His five trips round the world have been partly for pleasure and partly with a view to gathering material for his books, of which the titles of those published at present are:  “With a Passport and Two Eyes”, “Tickets, Please!” and “Stop and Go”.  In the last mentioned he deals in details with Wickhamford Manor and its history, and he had the honour of having this work chosen by Queen Mary as one of a list to be autographed by herself and sent to Queen Mary’s Nurses’ Home.

At the present time, Mr Buckley is writing a book on Scandinavia, whence he recently returned by air.  He left Oslo at 9 am about a fortnight ago and, passing over Sweden, Denmark, Germany and Holland, arrived in London at 6 pm the same day.  Thence he motored to Wickhamford, arriving at 10 pm.  He had thus been through six countries between breakfast and tea-time!

Mr Buckley has carried out two lecture tours in America, the second being completed in April this year.  His subjects included, “The Ancestral Homes and Gardens of England”, in which he featured the Vale of Evesham.  His audiences always showed great appreciation of his description of the Vale and of the scenes shown on the beautiful lantern slides he possesses.  They were extremely interested in Wickhamford and became very excited about Wickhamford Church, which contains the tomb of Penelope Washington.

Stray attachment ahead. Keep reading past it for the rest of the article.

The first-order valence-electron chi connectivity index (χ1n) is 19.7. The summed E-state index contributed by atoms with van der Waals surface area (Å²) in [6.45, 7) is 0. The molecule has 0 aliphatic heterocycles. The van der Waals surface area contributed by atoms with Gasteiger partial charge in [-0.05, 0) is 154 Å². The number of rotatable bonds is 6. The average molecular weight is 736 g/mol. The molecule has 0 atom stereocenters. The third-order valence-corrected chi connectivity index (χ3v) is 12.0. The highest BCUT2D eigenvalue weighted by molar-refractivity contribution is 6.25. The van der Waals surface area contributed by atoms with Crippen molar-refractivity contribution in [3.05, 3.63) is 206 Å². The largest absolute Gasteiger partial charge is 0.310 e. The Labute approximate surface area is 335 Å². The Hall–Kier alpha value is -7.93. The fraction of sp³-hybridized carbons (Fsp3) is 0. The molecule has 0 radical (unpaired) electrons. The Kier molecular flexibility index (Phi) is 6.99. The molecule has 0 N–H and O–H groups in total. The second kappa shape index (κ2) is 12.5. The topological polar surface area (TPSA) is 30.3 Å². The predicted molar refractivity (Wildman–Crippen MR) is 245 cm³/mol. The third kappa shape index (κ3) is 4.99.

At this point Mr Buckley made an offer which will doubtless be of interest to many people in the locality.  He states that he is willing to give one of his lectures to any local organisation or social club which may be interested, and asks for applications to be sent to him.

Well, we talked on into the night and I took copious notes of what he said.  But I have been told not to “overdo” it, so I must wind up this article as best I can.

He told me of Russia and showed me a book from the Tsar’s library which he recently purchased; we discussed the international situation and he gave me his impressions gained from first-hand information; and we conversed on the customs and artistry of many and far-flung territories.

When I eventually came away I was charged with a feeling of envy intermingled with one of admiration for one who has made the most of the facilities he has had for seeing the world.  And as one whose little world is normally bounded by the Cotswold Hills I look forward to meeting this interesting man again and being carried away over the seas to other lands on the flow of his conversation.